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• • • Being a journal by artist and designer John Coulthart, cataloguing interests, obsessions and passing enthusiasms.

Archive for the ‘Google Art Project’ tag

 

February

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February Painting (Winter Series No.1) (1994) by Wilhelmina Barns-Graham. The end of winter at the Google Art Project and the BBC’s Your Paintings site. Landscape: A Late February Afternoon (1979) by Steven Outram. February (above Tan y Foel) III (no date) by Darren Hughes.

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Holbein details

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The Merchant Georg Gisze (1532) by Hans Holbein the Younger. Hans Holbein the Younger’s masterwork, The Ambassadors (1533), was one of the first paintings available for viewing when Google’s Art Project debuted in 2011. Not all the paintings that Google selects warrant the gigapixel treatment but The Ambassadors certainly does, as does this Holbein portrait […]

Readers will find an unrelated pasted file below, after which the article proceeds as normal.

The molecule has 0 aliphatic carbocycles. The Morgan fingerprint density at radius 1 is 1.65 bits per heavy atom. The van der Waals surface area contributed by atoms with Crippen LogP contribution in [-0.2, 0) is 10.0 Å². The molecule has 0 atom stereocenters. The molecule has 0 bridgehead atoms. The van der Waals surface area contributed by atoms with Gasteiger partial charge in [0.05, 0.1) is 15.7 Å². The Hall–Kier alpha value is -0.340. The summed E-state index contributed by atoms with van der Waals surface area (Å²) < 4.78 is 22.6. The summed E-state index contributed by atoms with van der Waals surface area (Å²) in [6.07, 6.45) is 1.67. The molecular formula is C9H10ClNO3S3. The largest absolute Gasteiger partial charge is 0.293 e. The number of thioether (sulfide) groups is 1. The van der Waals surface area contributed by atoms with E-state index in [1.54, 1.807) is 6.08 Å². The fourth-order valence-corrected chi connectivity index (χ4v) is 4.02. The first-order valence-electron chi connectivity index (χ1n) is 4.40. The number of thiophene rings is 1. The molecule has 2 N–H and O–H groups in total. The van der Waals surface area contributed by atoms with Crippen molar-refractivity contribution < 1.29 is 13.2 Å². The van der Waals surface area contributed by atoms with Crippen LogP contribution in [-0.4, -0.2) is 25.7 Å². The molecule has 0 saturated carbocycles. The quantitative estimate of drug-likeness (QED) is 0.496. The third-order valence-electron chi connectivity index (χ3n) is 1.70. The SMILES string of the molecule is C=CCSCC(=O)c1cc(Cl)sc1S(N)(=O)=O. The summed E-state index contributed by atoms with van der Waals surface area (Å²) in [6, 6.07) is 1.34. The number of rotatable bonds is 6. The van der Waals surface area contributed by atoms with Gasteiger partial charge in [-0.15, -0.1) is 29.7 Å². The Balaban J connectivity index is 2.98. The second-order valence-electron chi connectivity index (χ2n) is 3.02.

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Gare d’Orsay to Musée d’Orsay

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Gare d’Orsay, coupe transversale (1898). Plan de Victor Laloux. The Google Art Project is currently featuring a slideshow history of the Musée d’Orsay in Paris, showing the museum’s evolution from the world’s first all-electric rail terminal to its current status as a major repository of 19th-century art. The Gare d’Orsay was built to bring visitors […]

Posted in {architecture}, {art}, {film}, {painting}, {sculpture} | 2 comments »